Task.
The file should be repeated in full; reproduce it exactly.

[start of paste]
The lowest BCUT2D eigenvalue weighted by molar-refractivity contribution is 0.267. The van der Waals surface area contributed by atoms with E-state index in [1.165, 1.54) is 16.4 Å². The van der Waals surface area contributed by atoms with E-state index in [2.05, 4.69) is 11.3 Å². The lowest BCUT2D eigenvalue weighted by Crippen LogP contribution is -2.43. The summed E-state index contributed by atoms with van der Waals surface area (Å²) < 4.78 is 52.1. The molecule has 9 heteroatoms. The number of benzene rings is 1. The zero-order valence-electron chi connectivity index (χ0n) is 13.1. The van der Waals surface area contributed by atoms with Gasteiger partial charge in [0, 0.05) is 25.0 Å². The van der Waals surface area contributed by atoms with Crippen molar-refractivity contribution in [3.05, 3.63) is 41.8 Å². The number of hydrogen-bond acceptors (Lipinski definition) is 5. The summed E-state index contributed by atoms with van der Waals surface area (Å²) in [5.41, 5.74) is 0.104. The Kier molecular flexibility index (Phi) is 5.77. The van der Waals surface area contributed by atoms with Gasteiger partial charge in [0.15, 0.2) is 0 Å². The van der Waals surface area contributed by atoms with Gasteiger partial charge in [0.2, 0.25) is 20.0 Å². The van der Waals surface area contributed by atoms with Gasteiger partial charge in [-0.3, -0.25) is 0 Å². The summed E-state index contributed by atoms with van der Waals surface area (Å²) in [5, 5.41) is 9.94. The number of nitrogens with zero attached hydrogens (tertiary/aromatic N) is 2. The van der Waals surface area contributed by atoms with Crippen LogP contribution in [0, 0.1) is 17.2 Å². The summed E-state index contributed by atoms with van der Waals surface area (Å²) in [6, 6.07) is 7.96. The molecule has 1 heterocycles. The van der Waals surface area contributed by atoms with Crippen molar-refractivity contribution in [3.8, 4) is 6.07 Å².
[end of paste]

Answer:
The lowest BCUT2D eigenvalue weighted by molar-refractivity contribution is 0.267. The van der Waals surface area contributed by atoms with E-state index in [1.165, 1.54) is 16.4 Å². The van der Waals surface area contributed by atoms with E-state index in [2.05, 4.69) is 11.3 Å². The lowest BCUT2D eigenvalue weighted by Crippen LogP contribution is -2.43. The summed E-state index contributed by atoms with van der Waals surface area (Å²) < 4.78 is 52.1. The molecule has 9 heteroatoms. The number of benzene rings is 1. The zero-order valence-electron chi connectivity index (χ0n) is 13.1. The van der Waals surface area contributed by atoms with Gasteiger partial charge in [0, 0.05) is 25.0 Å². The van der Waals surface area contributed by atoms with Crippen molar-refractivity contribution in [3.05, 3.63) is 41.8 Å². The number of hydrogen-bond acceptors (Lipinski definition) is 5. The summed E-state index contributed by atoms with van der Waals surface area (Å²) in [5.41, 5.74) is 0.104. The Kier molecular flexibility index (Phi) is 5.77. The van der Waals surface area contributed by atoms with Gasteiger partial charge in [0.15, 0.2) is 0 Å². The van der Waals surface area contributed by atoms with Gasteiger partial charge in [0.2, 0.25) is 20.0 Å². The van der Waals surface area contributed by atoms with Gasteiger partial charge in [-0.3, -0.25) is 0 Å². The summed E-state index contributed by atoms with van der Waals surface area (Å²) in [5, 5.41) is 9.94. The number of nitrogens with zero attached hydrogens (tertiary/aromatic N) is 2. The van der Waals surface area contributed by atoms with Crippen LogP contribution in [0, 0.1) is 17.2 Å². The summed E-state index contributed by atoms with van der Waals surface area (Å²) in [6, 6.07) is 7.96. The molecule has 1 heterocycles. The van der Waals surface area contributed by atoms with Crippen molar-refractivity contribution in [3.8, 4) is 6.07 Å².